Strategy e3.3.1

Employing data verification mechanisms and maintaining extensive metadata

According to the Carbon Disclosure Project, a non-profit group that runs an environmental disclosure system, private companies trail public counterparts when it comes to reporting greenhouse gas emissions and climate risks. Companies are also facing increased pressure from investors, lenders and regulators to disclose their environmental and social activities. Assuring sustainability disclosures that are accurate should enable the government, CSOs, funders and the private sector to better understand the impacts of economic activities on the environment. Trustworthiness of sustainable disclosures should enable companies and investors to differentiate themselves from less sustainable counterparts and attract investment.

Within the ESG framework, current ratings used to measure sustainability performance are often limited and flawed. According to an MIT study, the divergence in ESG ratings is based on a “fundamental disagreement about the underlying data.” The EU in its Non-Financial Reporting Directive has articulated the scope of wide potential audience in assessing a company’s environmental footprint encompassing investors, consumers, civil society, employees impacted by company’s activities. Many existing data institutions steward data that is or may become relevant for ESG ratings. E.g. iNaturalist, a citizen science project empowers people to document information about flora and fauna. The Energy Data Co-op allows people to pool and share data to improve the efficiency of their homes by changing how energy is used. These initiatives could play a role in stewarding environmental data that is relevant for rating agencies and regulators which can help investors and fund managers to make informed decisions. This can also help third parties to evaluate and compare information across different companies and products. It could be possible to fill some of the data gaps from new and unique sources which can help investors to help evaluate a company or investment.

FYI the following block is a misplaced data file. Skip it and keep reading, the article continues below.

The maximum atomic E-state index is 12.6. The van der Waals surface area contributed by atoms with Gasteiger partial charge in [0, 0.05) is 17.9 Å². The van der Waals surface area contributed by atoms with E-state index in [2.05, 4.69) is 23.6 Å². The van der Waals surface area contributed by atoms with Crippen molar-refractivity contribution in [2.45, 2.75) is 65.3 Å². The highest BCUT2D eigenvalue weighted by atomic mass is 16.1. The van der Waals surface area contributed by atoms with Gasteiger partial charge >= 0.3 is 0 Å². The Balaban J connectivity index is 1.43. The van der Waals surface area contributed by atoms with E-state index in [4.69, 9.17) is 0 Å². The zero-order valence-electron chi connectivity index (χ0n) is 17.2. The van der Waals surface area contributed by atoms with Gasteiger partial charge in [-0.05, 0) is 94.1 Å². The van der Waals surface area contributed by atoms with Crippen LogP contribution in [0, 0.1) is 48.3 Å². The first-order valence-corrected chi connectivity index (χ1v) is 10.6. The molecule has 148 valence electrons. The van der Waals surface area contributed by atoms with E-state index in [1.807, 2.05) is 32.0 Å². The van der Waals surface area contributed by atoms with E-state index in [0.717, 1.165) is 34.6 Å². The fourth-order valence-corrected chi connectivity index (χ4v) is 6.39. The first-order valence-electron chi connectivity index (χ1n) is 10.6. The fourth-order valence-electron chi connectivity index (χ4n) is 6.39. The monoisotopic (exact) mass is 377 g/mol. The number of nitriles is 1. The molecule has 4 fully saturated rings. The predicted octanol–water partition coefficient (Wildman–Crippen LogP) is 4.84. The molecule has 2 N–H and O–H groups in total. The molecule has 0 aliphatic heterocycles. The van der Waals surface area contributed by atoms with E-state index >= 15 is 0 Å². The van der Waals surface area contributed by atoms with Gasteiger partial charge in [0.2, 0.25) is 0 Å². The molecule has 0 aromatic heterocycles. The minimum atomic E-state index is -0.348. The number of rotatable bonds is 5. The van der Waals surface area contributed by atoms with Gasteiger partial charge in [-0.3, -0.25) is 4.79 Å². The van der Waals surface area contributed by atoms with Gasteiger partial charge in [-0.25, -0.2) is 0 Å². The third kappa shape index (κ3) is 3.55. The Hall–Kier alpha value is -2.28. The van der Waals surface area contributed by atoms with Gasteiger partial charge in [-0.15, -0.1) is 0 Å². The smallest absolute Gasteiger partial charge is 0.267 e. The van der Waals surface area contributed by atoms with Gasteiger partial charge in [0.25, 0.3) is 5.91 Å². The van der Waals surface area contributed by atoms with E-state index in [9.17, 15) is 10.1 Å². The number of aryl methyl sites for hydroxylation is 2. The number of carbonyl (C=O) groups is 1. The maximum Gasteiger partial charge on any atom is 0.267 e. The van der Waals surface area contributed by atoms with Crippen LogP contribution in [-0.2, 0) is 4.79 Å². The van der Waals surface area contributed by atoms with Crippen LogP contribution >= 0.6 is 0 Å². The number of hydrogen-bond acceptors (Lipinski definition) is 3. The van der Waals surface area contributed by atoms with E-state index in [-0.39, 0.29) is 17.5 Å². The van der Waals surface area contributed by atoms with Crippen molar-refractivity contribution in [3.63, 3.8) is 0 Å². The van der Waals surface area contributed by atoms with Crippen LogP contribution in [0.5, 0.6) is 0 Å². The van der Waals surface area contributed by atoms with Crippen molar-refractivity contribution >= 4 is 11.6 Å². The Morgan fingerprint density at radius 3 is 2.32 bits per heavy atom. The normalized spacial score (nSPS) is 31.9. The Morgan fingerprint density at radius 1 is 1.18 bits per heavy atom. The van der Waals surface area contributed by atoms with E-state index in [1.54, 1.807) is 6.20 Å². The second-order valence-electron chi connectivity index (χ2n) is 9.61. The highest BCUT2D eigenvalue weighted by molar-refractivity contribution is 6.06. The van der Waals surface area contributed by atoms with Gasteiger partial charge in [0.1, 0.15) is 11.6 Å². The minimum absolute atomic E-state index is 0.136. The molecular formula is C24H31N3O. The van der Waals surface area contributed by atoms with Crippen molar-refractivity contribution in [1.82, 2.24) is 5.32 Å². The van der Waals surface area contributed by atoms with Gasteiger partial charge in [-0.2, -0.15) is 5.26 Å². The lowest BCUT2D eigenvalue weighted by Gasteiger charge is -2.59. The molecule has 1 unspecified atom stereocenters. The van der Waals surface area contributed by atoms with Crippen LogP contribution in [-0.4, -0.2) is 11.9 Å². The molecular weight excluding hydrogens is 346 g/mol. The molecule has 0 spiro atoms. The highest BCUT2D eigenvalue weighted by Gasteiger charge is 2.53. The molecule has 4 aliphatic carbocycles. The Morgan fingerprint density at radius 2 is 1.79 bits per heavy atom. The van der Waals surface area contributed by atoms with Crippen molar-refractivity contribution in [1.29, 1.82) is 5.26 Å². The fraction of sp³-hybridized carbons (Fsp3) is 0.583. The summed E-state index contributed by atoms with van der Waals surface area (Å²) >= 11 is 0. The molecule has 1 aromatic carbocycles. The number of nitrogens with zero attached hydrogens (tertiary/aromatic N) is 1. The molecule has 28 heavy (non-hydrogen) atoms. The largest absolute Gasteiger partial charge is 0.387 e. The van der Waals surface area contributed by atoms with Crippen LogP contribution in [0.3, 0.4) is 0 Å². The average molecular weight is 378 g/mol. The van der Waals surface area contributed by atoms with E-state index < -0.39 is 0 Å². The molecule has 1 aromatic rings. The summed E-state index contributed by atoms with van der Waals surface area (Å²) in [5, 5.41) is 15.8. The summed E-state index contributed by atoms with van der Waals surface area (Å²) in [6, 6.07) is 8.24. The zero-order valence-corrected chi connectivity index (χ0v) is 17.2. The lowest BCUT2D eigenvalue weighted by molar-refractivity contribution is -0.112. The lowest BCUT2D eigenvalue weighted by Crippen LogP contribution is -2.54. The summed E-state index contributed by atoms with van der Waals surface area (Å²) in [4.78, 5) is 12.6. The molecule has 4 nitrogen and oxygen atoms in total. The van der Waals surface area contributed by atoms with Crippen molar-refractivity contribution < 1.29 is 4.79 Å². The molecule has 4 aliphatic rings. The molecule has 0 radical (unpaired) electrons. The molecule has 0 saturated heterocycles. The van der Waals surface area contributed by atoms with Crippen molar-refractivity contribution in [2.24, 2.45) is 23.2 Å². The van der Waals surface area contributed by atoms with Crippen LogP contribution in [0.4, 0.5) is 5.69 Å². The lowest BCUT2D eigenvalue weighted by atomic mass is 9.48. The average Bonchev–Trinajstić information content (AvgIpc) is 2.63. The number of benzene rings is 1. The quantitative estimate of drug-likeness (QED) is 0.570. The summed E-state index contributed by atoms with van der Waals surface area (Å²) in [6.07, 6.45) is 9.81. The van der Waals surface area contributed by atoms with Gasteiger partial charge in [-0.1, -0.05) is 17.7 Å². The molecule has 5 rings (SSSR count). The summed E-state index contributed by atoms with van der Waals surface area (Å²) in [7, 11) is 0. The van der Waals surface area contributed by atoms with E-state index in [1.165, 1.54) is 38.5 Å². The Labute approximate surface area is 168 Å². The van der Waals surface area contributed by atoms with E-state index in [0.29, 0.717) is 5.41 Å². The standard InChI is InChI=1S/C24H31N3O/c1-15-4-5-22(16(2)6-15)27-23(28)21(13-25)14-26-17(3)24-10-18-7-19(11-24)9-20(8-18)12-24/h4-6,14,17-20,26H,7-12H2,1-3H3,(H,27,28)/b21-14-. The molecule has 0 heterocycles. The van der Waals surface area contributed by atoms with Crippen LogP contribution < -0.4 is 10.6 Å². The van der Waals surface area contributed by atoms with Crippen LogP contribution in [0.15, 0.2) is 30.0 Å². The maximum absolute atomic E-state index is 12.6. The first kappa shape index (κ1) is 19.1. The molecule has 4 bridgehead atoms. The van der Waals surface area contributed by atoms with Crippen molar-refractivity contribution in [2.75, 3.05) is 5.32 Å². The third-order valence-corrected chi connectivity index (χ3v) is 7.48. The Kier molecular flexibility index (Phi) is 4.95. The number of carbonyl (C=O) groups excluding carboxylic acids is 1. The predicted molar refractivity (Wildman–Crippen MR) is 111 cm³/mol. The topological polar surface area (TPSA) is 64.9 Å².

Challenge e3.2.1

Funding challenges for citizen science projects